Friday, March 18, 2011

I personally am completely over and disgusted with advertiser's approach on "sex sells". It has gotten more than just "old" but I'm sure there are way many more creative ways or better strategies to sell a product than to put nude men or women (women most of the time) and objectify them and stereotype them in order to sell the most mundane products like body wash.

I recently came upon an ad for Tom Ford's cologne.  There are a couple versions of this.

First I saw this image above and was immediately grossed out but not very surprised. It seems like the more well known the brand is, the more 'sex' the company tries to sell. Obviously this is offensive but I also thought in my mind, "Do you want to smell like someone's vagina? Then this is the perfume for you! It's tasteLESS and inappropriate. More ads feature the woman's breasts or butts, as a matter of fact, Tom Ford has already done a campaign featuring the perfume bottle in between the model's breasts but I think this may be the first ad featuring or eluding to the vagina that I have seen. 

In this one, the woman's legs are spread wide open. It's a suggestive pose and the fact that her hand is touching the bottle cap, eludes to the idea of her masturbating. Again, inappropriate and gross and I feel like it cheapens the product. To me, it is on the same level of tackiness as American Apparel  

As Jean Kilbourne's Beauty and the Beast  says that advertisement is not only selling the product, but values, images, concepts, etc. This is being advertised to males probably around the age 18-35(?) with expendable income. It is $60-$90. Since I am not a male, I do not know what the first idea that pops up in their head. Would someone actually run out and buy this because of the fact that the ad eludes to sex and a woman's private parts? According to Kilbourn, women are exclusively sex objects. And in this case, it is dead on. As a woman, I see it as the woman in the ad is just an object and if the man buys that product, it implies that he can buy sex or the woman altogether.I'd love to meet someone who is dumb enough to think this way.

I really do like the philanthropic approach with companies like Tom's shoes and also recently my friend recommended me an eyewear company called Warby Parker. With the same idea as Tom, once the costumer buys the product, 1 product will be donated to another person in need. Companies like Warby Parker probably do not have a huge amount of money to spend on huge ad campaigns. On their website, they even have a statement saying that truthfully, most people are overpaying for their glasses and they can offer the consumer better quality for less than $100 for frames + prescription. Their statement comes off as very genuine and most importantly they do not need to exploit male or females to sell their product. I believe with strategies like this, the fact that the consumer knows that whatever they purchase can help someone else in need, it may be more of an incentive to buy. Given that the quality is good, the consumer will recommend to others, etc. and the company can be successful in that way.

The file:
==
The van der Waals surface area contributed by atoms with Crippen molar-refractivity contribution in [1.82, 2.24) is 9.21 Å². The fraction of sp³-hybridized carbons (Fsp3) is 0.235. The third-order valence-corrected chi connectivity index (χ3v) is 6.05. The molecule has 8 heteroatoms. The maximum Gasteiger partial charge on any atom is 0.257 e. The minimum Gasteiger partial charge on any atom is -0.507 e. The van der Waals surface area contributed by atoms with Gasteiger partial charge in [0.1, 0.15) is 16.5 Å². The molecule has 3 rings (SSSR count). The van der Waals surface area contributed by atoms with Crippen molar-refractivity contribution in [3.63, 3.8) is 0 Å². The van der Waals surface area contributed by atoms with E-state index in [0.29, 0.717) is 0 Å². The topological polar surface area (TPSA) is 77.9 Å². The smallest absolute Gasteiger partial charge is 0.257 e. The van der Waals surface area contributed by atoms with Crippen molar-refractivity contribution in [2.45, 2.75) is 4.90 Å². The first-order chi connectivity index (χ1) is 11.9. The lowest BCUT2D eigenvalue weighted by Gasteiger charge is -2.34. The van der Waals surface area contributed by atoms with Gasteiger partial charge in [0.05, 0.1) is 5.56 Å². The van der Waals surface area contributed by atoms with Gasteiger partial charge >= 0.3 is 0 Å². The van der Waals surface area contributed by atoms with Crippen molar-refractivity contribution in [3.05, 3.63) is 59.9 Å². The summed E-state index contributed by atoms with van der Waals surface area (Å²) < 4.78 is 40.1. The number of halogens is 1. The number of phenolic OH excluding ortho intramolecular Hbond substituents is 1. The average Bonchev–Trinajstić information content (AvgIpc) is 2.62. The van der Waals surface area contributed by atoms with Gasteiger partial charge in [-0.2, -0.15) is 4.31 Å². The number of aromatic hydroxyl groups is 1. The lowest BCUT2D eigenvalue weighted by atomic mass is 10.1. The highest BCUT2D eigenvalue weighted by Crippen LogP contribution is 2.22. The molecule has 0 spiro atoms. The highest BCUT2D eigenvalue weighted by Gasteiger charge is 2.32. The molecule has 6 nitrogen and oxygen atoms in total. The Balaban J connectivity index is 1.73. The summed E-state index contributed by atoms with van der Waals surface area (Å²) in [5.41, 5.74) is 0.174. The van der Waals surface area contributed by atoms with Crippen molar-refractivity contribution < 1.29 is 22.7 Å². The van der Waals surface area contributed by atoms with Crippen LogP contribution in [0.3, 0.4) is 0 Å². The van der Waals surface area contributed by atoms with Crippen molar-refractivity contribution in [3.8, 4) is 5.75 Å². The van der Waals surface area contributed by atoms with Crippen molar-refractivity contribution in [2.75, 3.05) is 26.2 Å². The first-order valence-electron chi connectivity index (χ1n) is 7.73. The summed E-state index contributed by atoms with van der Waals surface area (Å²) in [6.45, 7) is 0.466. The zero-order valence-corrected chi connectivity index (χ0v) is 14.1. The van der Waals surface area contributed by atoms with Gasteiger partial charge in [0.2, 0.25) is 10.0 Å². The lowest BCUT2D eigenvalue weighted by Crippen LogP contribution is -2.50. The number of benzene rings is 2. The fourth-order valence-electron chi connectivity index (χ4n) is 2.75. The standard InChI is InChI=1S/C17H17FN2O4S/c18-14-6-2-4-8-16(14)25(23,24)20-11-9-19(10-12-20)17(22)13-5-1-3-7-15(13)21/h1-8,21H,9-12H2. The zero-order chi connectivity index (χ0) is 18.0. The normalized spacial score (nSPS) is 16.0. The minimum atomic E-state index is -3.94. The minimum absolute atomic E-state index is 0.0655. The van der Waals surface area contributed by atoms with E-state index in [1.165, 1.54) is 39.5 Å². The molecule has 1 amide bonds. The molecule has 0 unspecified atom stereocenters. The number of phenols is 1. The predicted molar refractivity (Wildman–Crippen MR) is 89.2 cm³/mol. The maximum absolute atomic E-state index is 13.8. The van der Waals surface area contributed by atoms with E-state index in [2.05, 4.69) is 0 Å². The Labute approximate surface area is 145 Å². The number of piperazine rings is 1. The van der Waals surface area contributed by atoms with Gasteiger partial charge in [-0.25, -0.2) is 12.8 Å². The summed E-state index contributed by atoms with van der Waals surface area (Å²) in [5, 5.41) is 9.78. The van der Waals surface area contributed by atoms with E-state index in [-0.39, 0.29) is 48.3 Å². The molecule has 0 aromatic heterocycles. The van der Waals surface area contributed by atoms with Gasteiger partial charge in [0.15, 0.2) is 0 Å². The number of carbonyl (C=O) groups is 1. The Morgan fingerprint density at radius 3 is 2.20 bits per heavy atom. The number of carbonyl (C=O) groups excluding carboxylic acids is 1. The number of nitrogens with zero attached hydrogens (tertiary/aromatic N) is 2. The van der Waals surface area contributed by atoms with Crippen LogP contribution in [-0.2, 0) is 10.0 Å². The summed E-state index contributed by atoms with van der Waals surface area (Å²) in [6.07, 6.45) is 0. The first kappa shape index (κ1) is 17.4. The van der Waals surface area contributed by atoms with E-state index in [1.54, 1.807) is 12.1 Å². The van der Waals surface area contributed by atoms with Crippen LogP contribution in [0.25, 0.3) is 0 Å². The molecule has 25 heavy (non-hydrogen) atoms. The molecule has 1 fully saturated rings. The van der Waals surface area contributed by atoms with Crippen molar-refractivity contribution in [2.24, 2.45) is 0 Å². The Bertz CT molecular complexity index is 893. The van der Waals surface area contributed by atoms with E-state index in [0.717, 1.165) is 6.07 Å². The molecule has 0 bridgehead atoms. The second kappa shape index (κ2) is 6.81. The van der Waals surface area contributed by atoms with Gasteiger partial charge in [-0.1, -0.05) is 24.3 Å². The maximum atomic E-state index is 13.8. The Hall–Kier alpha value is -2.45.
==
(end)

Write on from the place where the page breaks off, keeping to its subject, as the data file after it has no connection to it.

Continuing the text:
I supposed the 2 industries are completely different and also the target market may be different but advertising without the exploitation is do-able and profitable. It's a shame that luxurious companies have failed to do so.


  1. These perfume ads are so gross. This one takes it to a whole new level but almost all the perfume ads I see are just nasty and definitely do not make me want to go out and buy their product. I love your examples of different companies trying to make a difference. It takes the sex out of it and makes it about real people and real issues. Personally I would way rather get a product that isn't a ridiculous price simply because of their name and instead is going to a good cause.

  2. See this is what makes advertising annoying. It almost like the ad companies like to play the safe route and think that sex is the only option that will sell a product. Why can't we see the product that does not involve sex or some for of it. It's just annoying altogether.

  3. Tom Ford's Ads are ridiculous and so degrading.His ads portrays women as mere sex objects. He should come out of the "Sex Sells" theory and adopt other alternatives ways to promote his products.

  4. Are you opposed to using sex as a selling point? Why?
    Is it because it uses a human primal urge to sell products? Then how is it different from using images of babies to sell diapers?

    Marketing is based on tempting a person with the things he/ she wants. It has nothing to do with degrading women or an ideal. Marketing works on the soul purpose of presenting a a future where you obtained a certain goal, it implies that the product in question will help you attain that goal.

    Most men want sex, and most men wear cologne to have sex. Displaying a picture that implies this cologne will bring you closer to a woman's vagina is a 100% accurate ad. Just as displaying white sheets in a washing powder commercial.

    And Tom Ford is not to blame for the degrading of women, women are. The lady that agreed to pose with cologne to cover her vulva degraded herself for whatever finances or critical acclaim was involved. But then again, she made money and you are the one bitching online about it.
    And seeing how money is the means to obtain power; I'd be so bold to say she empowered herself using whatever she had to her *aherm* disposal.

    Don't get me wrong, I hate marketing as much as the next person, but there are no good or bad ads. They all abuse human emotions to sell products.